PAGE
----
“As an aquatic ecologist and river scientist, coming to the U of S was a no-brainer,” said Jardine, who arrived at the U of S in 2012 after completing a postdoctoral fellowship at Griffith University in Australia.
“I came to the U of S because I was keenly aware of the great group doing environmental toxicology research here at the Toxicology Centre, and due to the university’s investment in water research and the creation of the Global Institute for Water Security (GIWS),” said Jardine, who received the New Researcher Award at Spring Convocation.
Jardine studies the biology of streams, rivers and wetlands where he tracks toxic chemicals through aquatic food webs and studies how changes to river flows affect river ecology. By monitoring toxicity levels and other human impacts, his research helps to protect communities along northern rivers and deltas.
“In the past, environmental decision-making has often excluded the voices of the very people most greatly affected by development—those living downstream and downwind of industrial developments,” he explained. “My hope is that by partnering with Indigenous communities, researchers in different disciplines, and with key decision-makers, we can achieve more acceptable and sustainable outcomes from development.”
His research has made vital and groundbreaking contributions to our scientific understanding of northern riverine food webs and their potential risk to contamination and has had tangible impacts on the communities that live along these water sources.
“I am passionate about this research because it can lead to broader societal value beyond the academy,” he said. “By conducting interdisciplinary research, we can find practical solutions to help nearby communities. That is why the School of Environment and Sustainability is such a good fit for me, because it offers the opportunity to work with great colleagues whose expertise cuts across so many disciplines.”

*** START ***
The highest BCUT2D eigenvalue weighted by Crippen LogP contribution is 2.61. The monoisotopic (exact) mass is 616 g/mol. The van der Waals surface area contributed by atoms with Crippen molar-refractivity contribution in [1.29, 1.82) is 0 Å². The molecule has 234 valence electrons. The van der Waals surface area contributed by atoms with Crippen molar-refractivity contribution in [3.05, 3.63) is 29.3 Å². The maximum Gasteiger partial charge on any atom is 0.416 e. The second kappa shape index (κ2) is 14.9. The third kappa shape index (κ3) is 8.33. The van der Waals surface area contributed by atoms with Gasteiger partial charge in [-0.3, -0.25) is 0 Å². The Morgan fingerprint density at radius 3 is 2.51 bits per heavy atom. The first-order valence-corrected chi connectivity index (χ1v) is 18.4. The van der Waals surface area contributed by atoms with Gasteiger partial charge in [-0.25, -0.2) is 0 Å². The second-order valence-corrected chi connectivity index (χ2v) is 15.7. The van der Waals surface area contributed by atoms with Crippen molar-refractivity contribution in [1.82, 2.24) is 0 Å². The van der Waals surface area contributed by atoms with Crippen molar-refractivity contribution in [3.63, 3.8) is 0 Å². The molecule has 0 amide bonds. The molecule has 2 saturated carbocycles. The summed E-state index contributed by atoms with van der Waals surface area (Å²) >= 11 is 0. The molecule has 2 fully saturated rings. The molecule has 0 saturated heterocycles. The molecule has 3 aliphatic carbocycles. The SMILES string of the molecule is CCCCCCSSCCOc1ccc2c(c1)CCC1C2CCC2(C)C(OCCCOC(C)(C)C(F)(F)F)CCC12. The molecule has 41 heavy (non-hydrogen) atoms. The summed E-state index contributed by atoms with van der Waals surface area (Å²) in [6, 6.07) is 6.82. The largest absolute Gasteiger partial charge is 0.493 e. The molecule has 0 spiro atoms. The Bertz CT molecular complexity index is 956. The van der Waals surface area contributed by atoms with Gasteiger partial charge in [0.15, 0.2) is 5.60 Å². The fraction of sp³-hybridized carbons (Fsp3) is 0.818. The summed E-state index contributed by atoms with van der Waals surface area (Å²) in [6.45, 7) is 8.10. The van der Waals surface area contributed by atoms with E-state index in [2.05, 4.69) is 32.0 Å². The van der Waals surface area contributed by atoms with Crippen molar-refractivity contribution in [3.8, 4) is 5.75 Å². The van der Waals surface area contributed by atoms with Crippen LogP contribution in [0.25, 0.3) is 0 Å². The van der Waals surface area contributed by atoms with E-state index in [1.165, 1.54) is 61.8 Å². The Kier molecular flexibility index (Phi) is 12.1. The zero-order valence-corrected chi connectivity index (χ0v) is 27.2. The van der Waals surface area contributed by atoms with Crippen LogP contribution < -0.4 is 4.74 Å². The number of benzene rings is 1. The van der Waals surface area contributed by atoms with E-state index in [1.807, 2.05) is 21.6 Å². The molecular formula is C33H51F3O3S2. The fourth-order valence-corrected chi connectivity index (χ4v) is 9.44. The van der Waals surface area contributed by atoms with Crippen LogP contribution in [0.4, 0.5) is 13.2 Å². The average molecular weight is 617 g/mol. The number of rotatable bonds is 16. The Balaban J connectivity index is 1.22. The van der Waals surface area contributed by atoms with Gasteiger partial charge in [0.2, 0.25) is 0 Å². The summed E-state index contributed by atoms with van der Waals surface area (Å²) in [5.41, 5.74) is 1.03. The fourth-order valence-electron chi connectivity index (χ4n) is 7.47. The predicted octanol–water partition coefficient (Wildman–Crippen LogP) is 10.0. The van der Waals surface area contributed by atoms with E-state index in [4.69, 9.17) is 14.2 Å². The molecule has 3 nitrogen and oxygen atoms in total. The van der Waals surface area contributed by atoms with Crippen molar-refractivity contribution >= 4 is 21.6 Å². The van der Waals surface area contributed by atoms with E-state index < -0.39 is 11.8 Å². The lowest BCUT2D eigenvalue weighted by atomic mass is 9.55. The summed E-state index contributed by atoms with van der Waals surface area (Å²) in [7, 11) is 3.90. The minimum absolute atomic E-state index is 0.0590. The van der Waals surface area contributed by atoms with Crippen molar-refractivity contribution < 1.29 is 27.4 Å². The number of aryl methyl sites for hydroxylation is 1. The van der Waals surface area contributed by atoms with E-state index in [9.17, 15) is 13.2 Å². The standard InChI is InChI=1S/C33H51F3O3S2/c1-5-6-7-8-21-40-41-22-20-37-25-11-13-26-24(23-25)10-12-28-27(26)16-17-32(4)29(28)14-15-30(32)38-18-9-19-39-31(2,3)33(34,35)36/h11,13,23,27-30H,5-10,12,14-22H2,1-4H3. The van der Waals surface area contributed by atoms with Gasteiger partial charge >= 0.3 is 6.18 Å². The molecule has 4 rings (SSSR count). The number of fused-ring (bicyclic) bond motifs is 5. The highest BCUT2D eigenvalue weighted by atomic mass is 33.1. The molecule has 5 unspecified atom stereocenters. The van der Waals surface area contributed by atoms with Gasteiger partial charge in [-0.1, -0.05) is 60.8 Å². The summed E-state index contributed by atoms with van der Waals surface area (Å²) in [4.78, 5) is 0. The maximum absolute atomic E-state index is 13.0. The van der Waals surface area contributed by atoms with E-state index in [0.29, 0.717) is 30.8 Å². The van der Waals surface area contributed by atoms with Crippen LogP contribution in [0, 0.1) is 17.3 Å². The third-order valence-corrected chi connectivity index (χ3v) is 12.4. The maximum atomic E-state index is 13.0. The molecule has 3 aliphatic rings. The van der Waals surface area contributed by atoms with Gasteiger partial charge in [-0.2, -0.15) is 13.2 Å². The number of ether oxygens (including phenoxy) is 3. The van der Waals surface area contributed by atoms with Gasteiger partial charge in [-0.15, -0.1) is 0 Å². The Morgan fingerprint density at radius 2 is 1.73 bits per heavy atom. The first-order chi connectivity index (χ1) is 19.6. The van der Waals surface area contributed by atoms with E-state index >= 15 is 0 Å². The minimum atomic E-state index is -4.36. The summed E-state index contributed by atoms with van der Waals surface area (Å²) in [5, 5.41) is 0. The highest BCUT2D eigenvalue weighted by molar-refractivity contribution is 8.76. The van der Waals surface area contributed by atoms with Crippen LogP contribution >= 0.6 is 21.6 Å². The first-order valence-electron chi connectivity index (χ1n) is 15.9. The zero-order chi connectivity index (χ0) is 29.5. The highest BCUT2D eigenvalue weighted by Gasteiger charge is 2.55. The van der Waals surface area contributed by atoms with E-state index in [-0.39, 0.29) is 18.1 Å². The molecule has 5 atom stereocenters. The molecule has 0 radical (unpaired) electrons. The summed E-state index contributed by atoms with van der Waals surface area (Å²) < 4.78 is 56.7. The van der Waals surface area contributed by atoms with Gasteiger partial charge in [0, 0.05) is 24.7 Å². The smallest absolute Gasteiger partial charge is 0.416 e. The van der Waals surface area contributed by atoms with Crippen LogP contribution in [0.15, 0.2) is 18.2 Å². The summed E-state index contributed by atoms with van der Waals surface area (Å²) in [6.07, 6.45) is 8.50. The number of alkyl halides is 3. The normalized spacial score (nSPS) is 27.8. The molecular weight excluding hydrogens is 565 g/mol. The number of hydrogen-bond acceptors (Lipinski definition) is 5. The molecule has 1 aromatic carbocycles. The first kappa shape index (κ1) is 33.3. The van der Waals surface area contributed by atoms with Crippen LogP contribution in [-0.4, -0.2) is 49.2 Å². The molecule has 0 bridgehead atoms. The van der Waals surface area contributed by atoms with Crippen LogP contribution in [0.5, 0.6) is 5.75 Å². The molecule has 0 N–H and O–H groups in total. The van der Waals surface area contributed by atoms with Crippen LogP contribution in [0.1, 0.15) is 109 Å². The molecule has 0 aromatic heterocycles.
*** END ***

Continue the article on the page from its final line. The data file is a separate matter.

With an impressive track record of publishing in some of the world’s best journals, Jardine has helped change the direction of aquatic science and he also has research funding to back his work, including funding from the Natural Sciences and Engineering Research Council of Canada and the Social Sciences and Humanities Research Council of Canada, totalling more than $5 million.
In addition to these accomplishments, Jardine has established productive international collaborations in Brazil, Singapore and Australia, where his work is being used by the Australian State and Federal Governments to determine the environmental impacts of planned water resource developments. In 2016, Jardine was awarded the highly competitive Water Security Research Excellence Award from the GIWS.
With the New Researcher Award now on his resume—an award presented each year to an outstanding new U of S scholar in recognition of their significant contributions to knowledge or artistic creativity—Jardine is motivated to move his research even further.
“I hope to unify understanding of river ecology across the globe, from the Arctic to the tropics and in between, so we can all enjoy the many benefits that our freshwaters bring,” said Jardine.
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